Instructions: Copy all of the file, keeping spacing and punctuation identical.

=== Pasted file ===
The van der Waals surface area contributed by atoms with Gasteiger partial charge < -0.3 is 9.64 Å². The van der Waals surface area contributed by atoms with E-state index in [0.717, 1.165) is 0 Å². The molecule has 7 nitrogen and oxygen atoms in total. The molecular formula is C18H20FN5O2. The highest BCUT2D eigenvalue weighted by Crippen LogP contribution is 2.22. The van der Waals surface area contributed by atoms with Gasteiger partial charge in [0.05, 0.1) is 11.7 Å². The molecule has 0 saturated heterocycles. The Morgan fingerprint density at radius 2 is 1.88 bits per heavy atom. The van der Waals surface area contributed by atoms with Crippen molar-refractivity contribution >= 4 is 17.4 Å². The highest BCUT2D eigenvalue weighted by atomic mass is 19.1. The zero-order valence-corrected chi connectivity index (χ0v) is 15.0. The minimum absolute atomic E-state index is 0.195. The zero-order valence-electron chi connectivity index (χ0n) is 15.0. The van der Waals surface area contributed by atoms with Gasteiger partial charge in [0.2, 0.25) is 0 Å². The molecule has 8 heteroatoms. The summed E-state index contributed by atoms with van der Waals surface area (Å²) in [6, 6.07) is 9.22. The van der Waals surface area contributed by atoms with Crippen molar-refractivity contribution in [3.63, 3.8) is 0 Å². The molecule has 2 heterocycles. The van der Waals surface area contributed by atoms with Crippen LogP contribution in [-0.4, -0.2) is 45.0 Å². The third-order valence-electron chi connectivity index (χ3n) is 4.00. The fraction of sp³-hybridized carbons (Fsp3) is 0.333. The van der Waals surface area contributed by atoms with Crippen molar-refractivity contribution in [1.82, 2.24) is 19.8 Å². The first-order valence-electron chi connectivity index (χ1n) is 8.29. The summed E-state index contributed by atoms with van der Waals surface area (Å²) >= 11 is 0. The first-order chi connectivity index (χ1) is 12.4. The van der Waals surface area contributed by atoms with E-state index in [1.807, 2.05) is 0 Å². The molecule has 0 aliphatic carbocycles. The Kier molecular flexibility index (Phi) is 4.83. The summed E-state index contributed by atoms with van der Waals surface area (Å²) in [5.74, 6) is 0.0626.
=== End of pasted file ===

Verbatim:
The van der Waals surface area contributed by atoms with Gasteiger partial charge < -0.3 is 9.64 Å². The van der Waals surface area contributed by atoms with E-state index in [0.717, 1.165) is 0 Å². The molecule has 7 nitrogen and oxygen atoms in total. The molecular formula is C18H20FN5O2. The highest BCUT2D eigenvalue weighted by Crippen LogP contribution is 2.22. The van der Waals surface area contributed by atoms with Gasteiger partial charge in [0.05, 0.1) is 11.7 Å². The molecule has 0 saturated heterocycles. The Morgan fingerprint density at radius 2 is 1.88 bits per heavy atom. The van der Waals surface area contributed by atoms with Crippen molar-refractivity contribution >= 4 is 17.4 Å². The highest BCUT2D eigenvalue weighted by atomic mass is 19.1. The zero-order valence-corrected chi connectivity index (χ0v) is 15.0. The minimum absolute atomic E-state index is 0.195. The zero-order valence-electron chi connectivity index (χ0n) is 15.0. The van der Waals surface area contributed by atoms with Gasteiger partial charge in [0.2, 0.25) is 0 Å². The molecule has 8 heteroatoms. The summed E-state index contributed by atoms with van der Waals surface area (Å²) in [6, 6.07) is 9.22. The van der Waals surface area contributed by atoms with Crippen molar-refractivity contribution in [3.63, 3.8) is 0 Å². The molecule has 2 heterocycles. The van der Waals surface area contributed by atoms with Crippen LogP contribution in [-0.4, -0.2) is 45.0 Å². The third-order valence-electron chi connectivity index (χ3n) is 4.00. The fraction of sp³-hybridized carbons (Fsp3) is 0.333. The van der Waals surface area contributed by atoms with Crippen molar-refractivity contribution in [1.82, 2.24) is 19.8 Å². The first-order valence-electron chi connectivity index (χ1n) is 8.29. The summed E-state index contributed by atoms with van der Waals surface area (Å²) >= 11 is 0. The first-order chi connectivity index (χ1) is 12.4. The van der Waals surface area contributed by atoms with E-state index in [1.807, 2.05) is 0 Å². The molecule has 0 aliphatic carbocycles. The Kier molecular flexibility index (Phi) is 4.83. The summed E-state index contributed by atoms with van der Waals surface area (Å²) in [5.74, 6) is 0.0626.